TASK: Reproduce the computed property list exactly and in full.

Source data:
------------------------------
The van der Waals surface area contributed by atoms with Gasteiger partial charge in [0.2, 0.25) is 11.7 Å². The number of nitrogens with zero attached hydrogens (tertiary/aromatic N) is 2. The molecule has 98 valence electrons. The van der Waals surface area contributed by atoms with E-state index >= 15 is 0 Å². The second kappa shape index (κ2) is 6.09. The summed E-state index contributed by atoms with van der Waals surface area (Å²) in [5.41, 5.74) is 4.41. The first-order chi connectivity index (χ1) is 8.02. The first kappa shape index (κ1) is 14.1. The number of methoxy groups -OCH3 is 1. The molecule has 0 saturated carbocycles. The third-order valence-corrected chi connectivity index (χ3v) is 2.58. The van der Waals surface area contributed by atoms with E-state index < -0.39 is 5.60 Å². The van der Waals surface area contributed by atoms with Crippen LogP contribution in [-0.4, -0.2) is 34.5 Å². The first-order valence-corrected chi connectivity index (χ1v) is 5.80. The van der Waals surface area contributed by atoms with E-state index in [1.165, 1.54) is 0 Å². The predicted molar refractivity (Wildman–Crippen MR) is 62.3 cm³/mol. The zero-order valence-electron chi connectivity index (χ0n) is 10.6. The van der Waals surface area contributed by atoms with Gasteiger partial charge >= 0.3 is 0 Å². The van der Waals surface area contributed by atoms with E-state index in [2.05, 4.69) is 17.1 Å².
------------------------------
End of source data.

The van der Waals surface area contributed by atoms with Gasteiger partial charge in [0.2, 0.25) is 11.7 Å². The number of nitrogens with zero attached hydrogens (tertiary/aromatic N) is 2. The molecule has 98 valence electrons. The van der Waals surface area contributed by atoms with E-state index >= 15 is 0 Å². The second kappa shape index (κ2) is 6.09. The summed E-state index contributed by atoms with van der Waals surface area (Å²) in [5.41, 5.74) is 4.41. The first-order chi connectivity index (χ1) is 8.02. The first kappa shape index (κ1) is 14.1. The number of methoxy groups -OCH3 is 1. The molecule has 0 saturated carbocycles. The third-order valence-corrected chi connectivity index (χ3v) is 2.58. The van der Waals surface area contributed by atoms with E-state index < -0.39 is 5.60 Å². The van der Waals surface area contributed by atoms with Crippen LogP contribution in [-0.4, -0.2) is 34.5 Å². The first-order valence-corrected chi connectivity index (χ1v) is 5.80. The van der Waals surface area contributed by atoms with E-state index in [1.165, 1.54) is 0 Å². The predicted molar refractivity (Wildman–Crippen MR) is 62.3 cm³/mol. The zero-order valence-electron chi connectivity index (χ0n) is 10.6. The van der Waals surface area contributed by atoms with Gasteiger partial charge >= 0.3 is 0 Å². The van der Waals surface area contributed by atoms with E-state index in [2.05, 4.69) is 17.1 Å².